Search engines use automated crawlers — also known as robots or spiders — to travel from page to page and from link to link, to collect pages that they deem high quality.

Search engines frequently crawl websites, typically daily, to determine which pages should be indexed in their massive databases.

Over time, search engines continue to request previously downloaded pages to check for content updates. A certain amount of bandwidth is then allocated for these reviews based on the pages’ calculated relevancy.

Every time a page is downloaded, bandwidth is used, and once a website’s allocated bandwidth limit is reached, no more pages will be crawled until the next review.

This is referred to as a site’s crawl budget, and it works just like any other budget.  But in the case of a search engine, when your site’s crawl budget has been exhausted, the bot moves on.

You can see how your website is being crawled by looking in Google Search Console (their webmaster tools) in the ‘crawl stats’ report:

The Google Search Console Crawl Stats report, which will likely soon be deprecated 🙁

Since there is a limited amount of allotted bandwidth, it is crucial to direct crawlers to the content you want to be included in the search engine’s index of web content. This usually means removing or blocking any duplicated or low-value web pages.

To use your site’s crawl budget effectively, it’s important to investigate errors reported in Google Search Console to make sure that those pages render properly.

If a page can’t be fixed, due diligence must be applied to make sure the page doesn’t negatively impact the rest of the site. This can be done in several ways:

  • 301-redirect these pages to their new URLs. Use a 302 if the redirect is truly temporary (e.g., a product that’s out of stock).
  • If you have a lot of missing pages, allow them to return a 4xx (e.g., 404, 410) status code but remove these pages from your XML sitemap(s).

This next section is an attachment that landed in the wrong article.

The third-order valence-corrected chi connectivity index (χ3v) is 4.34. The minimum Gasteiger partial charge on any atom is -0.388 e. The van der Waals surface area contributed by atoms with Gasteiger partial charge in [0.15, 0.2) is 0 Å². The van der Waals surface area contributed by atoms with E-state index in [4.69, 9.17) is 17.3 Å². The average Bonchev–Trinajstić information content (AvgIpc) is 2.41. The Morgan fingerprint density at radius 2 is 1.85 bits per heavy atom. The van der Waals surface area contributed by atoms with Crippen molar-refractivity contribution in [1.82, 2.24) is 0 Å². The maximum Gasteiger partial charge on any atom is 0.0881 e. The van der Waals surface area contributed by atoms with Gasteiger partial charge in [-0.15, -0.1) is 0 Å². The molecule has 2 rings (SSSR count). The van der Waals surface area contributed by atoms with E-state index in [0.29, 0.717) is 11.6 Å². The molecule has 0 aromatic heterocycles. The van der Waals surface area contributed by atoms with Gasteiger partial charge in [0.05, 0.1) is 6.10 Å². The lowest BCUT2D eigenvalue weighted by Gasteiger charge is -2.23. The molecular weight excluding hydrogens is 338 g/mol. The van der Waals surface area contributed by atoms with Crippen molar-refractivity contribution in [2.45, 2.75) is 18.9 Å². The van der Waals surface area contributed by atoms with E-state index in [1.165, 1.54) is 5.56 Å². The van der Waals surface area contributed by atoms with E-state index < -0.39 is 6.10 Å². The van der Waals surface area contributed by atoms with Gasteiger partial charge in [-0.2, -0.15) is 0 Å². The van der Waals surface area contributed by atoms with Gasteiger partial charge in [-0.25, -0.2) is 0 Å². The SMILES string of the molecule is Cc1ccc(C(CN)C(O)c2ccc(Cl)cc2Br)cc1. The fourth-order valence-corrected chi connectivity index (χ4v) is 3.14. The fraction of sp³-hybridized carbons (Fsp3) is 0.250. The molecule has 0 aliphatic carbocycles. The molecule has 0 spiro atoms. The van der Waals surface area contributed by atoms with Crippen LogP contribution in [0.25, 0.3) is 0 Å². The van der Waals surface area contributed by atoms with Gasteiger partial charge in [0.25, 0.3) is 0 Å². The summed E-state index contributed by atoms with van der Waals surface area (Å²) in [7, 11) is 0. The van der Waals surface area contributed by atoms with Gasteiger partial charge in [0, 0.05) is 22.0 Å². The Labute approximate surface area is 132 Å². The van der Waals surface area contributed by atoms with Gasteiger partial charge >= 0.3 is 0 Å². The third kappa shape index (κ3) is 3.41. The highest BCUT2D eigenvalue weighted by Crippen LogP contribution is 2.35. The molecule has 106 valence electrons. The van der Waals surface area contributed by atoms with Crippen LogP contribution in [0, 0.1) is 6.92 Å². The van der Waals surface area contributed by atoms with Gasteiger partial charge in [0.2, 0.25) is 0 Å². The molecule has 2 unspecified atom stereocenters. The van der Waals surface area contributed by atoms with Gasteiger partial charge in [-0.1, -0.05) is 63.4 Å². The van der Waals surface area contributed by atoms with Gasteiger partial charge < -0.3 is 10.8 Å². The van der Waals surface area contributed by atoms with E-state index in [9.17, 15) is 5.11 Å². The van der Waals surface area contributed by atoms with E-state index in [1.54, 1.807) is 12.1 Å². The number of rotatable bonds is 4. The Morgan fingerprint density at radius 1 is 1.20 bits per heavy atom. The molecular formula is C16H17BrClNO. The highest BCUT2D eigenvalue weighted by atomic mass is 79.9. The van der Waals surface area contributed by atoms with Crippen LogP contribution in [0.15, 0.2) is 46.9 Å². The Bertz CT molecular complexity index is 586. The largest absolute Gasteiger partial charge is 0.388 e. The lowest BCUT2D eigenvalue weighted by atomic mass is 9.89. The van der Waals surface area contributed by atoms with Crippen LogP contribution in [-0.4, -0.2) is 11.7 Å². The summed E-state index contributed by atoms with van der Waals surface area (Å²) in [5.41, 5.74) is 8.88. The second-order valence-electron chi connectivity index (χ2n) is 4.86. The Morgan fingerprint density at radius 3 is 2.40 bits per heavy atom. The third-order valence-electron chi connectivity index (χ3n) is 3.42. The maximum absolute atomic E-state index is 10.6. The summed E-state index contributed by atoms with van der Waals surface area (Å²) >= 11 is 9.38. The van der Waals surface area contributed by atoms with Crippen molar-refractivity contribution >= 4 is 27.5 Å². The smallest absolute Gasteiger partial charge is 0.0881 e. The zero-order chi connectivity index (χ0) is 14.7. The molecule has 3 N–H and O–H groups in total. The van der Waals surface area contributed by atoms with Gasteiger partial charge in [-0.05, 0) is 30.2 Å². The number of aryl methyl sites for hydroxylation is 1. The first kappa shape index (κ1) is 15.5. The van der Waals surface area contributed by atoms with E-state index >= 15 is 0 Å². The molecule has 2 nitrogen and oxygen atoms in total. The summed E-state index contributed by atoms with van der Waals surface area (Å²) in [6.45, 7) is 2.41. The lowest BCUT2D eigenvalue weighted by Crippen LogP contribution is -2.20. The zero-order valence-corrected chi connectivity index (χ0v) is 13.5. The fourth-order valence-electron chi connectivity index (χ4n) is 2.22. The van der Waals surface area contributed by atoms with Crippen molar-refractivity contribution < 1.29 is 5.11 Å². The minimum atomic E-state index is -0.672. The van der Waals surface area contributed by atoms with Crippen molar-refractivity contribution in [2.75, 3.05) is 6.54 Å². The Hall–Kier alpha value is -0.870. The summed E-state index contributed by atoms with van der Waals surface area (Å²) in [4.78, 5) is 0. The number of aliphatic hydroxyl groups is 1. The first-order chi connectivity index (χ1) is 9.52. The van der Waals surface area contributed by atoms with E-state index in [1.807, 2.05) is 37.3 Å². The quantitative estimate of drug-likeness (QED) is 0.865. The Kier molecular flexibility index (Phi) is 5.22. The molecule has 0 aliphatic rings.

• Remove any internal links pointing to these error pages.
  • If any of your 4XX pages have received significant traffic or links, you need to make sure you 301 redirect these pages.

Search engines and bots

All search engines crawl the internet in a similar way explained above, but search engines differ in how they index and rank this content.

One search engine, in particular, is ahead of the rest in this, having a huge worldwide market share (excluding China) of about 90%, which is – of course – Google.

Search engines all have their own bot and specific user-agent which they crawl with, letting websites know who is crawling their website. This allows sites to block specific crawlers if necessary.

Google has different types of bots that have different jobs when crawling the web, this helps them segment the data they retrieve from their crawling and make storing and organising it easier.

A table of the different types of Google crawlers.
A list of the many different types of Google crawlers.

The most common ones we come across in technical SEO are Googlebot Desktop and Mobile, but this does not mean the other ones are not important, especially depending on the type of website.

Since Google switched to mobile-first indexing in 2018, this has made some webmaster ensure if their website is mobile-friendly for users and Googlebot Mobile.

You can see which bot has crawled your URLs by using the URL inspection tool in the new Google Search Console.

The video below from Google’s Matt Cutts briefly explains how crawling works, and then gives a simplified explanation of indexing. The piece gives a general overview of the topics we will be going into more technical detail in this guide:

XML Sitemaps

XML sitemaps are designed to help search engines discover and index your site’s most valuable pages. Think of these pages as a site’s crème de la crème content.